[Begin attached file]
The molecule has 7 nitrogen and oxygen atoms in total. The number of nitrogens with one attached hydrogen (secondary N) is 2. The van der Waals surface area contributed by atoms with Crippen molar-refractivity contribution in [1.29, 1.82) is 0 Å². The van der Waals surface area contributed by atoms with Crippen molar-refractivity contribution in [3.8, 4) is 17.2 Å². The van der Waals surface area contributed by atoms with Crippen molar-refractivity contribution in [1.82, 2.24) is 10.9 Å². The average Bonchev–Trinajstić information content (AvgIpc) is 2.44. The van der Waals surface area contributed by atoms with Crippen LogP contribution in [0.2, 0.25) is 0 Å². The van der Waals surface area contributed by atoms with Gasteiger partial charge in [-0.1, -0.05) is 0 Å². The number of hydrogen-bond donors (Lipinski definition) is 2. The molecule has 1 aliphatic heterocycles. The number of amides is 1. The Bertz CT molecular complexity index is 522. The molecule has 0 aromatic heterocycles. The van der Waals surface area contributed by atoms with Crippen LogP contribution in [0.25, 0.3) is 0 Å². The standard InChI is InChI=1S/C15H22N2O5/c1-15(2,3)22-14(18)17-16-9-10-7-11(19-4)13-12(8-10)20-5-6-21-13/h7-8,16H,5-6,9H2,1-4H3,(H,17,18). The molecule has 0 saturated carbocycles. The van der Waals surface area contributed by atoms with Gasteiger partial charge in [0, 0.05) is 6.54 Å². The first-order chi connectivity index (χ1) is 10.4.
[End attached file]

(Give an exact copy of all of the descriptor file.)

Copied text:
The molecule has 7 nitrogen and oxygen atoms in total. The number of nitrogens with one attached hydrogen (secondary N) is 2. The van der Waals surface area contributed by atoms with Crippen molar-refractivity contribution in [1.29, 1.82) is 0 Å². The van der Waals surface area contributed by atoms with Crippen molar-refractivity contribution in [3.8, 4) is 17.2 Å². The van der Waals surface area contributed by atoms with Crippen molar-refractivity contribution in [1.82, 2.24) is 10.9 Å². The average Bonchev–Trinajstić information content (AvgIpc) is 2.44. The van der Waals surface area contributed by atoms with Crippen LogP contribution in [0.2, 0.25) is 0 Å². The van der Waals surface area contributed by atoms with Gasteiger partial charge in [-0.1, -0.05) is 0 Å². The number of hydrogen-bond donors (Lipinski definition) is 2. The molecule has 1 aliphatic heterocycles. The number of amides is 1. The Bertz CT molecular complexity index is 522. The molecule has 0 aromatic heterocycles. The van der Waals surface area contributed by atoms with Crippen LogP contribution in [0.25, 0.3) is 0 Å². The standard InChI is InChI=1S/C15H22N2O5/c1-15(2,3)22-14(18)17-16-9-10-7-11(19-4)13-12(8-10)20-5-6-21-13/h7-8,16H,5-6,9H2,1-4H3,(H,17,18). The molecule has 0 saturated carbocycles. The van der Waals surface area contributed by atoms with Gasteiger partial charge in [0, 0.05) is 6.54 Å². The first-order chi connectivity index (χ1) is 10.4.